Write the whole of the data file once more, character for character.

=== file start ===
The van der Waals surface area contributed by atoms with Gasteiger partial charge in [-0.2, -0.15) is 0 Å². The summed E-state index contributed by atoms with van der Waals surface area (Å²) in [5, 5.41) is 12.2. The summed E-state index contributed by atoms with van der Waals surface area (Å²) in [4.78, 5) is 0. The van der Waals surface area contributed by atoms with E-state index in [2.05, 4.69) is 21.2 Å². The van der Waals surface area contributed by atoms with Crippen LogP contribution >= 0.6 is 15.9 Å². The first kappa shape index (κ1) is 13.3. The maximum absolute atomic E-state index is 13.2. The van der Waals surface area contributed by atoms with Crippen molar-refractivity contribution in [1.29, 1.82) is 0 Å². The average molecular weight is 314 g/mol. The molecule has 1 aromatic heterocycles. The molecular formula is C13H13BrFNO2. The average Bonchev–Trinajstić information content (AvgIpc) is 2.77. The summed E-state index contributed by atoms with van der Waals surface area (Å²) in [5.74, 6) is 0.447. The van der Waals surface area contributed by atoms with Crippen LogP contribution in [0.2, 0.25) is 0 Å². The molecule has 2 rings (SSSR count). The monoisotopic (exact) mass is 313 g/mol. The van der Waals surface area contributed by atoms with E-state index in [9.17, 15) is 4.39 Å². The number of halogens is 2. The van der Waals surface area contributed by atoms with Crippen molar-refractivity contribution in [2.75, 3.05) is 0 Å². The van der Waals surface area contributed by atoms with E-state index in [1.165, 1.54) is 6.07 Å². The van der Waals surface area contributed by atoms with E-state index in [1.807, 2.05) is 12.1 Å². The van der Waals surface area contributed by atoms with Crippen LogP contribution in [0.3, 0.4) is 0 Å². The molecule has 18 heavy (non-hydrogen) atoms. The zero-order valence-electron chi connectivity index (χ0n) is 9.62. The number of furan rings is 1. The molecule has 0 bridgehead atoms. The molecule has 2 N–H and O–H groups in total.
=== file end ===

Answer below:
The van der Waals surface area contributed by atoms with Gasteiger partial charge in [-0.2, -0.15) is 0 Å². The summed E-state index contributed by atoms with van der Waals surface area (Å²) in [5, 5.41) is 12.2. The summed E-state index contributed by atoms with van der Waals surface area (Å²) in [4.78, 5) is 0. The van der Waals surface area contributed by atoms with E-state index in [2.05, 4.69) is 21.2 Å². The van der Waals surface area contributed by atoms with Crippen LogP contribution >= 0.6 is 15.9 Å². The first kappa shape index (κ1) is 13.3. The maximum absolute atomic E-state index is 13.2. The van der Waals surface area contributed by atoms with Crippen molar-refractivity contribution in [1.29, 1.82) is 0 Å². The average molecular weight is 314 g/mol. The molecule has 1 aromatic heterocycles. The molecular formula is C13H13BrFNO2. The average Bonchev–Trinajstić information content (AvgIpc) is 2.77. The summed E-state index contributed by atoms with van der Waals surface area (Å²) in [5.74, 6) is 0.447. The van der Waals surface area contributed by atoms with Crippen LogP contribution in [0.2, 0.25) is 0 Å². The molecule has 2 rings (SSSR count). The monoisotopic (exact) mass is 313 g/mol. The van der Waals surface area contributed by atoms with E-state index in [9.17, 15) is 4.39 Å². The number of halogens is 2. The van der Waals surface area contributed by atoms with Crippen molar-refractivity contribution in [2.75, 3.05) is 0 Å². The van der Waals surface area contributed by atoms with E-state index in [1.165, 1.54) is 6.07 Å². The van der Waals surface area contributed by atoms with E-state index in [1.807, 2.05) is 12.1 Å². The van der Waals surface area contributed by atoms with Crippen LogP contribution in [0.3, 0.4) is 0 Å². The molecule has 18 heavy (non-hydrogen) atoms. The zero-order valence-electron chi connectivity index (χ0n) is 9.62. The number of furan rings is 1. The molecule has 0 bridgehead atoms. The molecule has 2 N–H and O–H groups in total.